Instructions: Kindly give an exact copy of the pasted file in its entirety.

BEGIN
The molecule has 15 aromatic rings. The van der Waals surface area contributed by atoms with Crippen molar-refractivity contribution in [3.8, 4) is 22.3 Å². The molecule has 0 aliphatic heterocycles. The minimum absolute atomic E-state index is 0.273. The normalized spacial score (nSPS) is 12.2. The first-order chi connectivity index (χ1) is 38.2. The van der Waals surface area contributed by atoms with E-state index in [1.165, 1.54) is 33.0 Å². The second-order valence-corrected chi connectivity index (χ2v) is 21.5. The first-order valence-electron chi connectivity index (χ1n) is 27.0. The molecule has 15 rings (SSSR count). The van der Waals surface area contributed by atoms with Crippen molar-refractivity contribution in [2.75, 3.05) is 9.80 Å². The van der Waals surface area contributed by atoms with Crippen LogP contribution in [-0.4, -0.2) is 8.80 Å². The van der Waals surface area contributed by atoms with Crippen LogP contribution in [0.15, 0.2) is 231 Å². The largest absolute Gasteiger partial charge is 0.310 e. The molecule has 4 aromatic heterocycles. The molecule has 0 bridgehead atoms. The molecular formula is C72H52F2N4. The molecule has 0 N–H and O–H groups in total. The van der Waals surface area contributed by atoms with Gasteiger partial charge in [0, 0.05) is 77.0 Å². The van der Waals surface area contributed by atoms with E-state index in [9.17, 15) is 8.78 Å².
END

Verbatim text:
The molecule has 15 aromatic rings. The van der Waals surface area contributed by atoms with Crippen molar-refractivity contribution in [3.8, 4) is 22.3 Å². The molecule has 0 aliphatic heterocycles. The minimum absolute atomic E-state index is 0.273. The normalized spacial score (nSPS) is 12.2. The first-order chi connectivity index (χ1) is 38.2. The van der Waals surface area contributed by atoms with E-state index in [1.165, 1.54) is 33.0 Å². The second-order valence-corrected chi connectivity index (χ2v) is 21.5. The first-order valence-electron chi connectivity index (χ1n) is 27.0. The molecule has 15 rings (SSSR count). The van der Waals surface area contributed by atoms with Crippen molar-refractivity contribution in [2.75, 3.05) is 9.80 Å². The van der Waals surface area contributed by atoms with Crippen LogP contribution in [-0.4, -0.2) is 8.80 Å². The van der Waals surface area contributed by atoms with Crippen LogP contribution in [0.15, 0.2) is 231 Å². The largest absolute Gasteiger partial charge is 0.310 e. The molecule has 4 aromatic heterocycles. The molecule has 0 bridgehead atoms. The molecular formula is C72H52F2N4. The molecule has 0 N–H and O–H groups in total. The van der Waals surface area contributed by atoms with Gasteiger partial charge in [0, 0.05) is 77.0 Å². The van der Waals surface area contributed by atoms with E-state index in [9.17, 15) is 8.78 Å².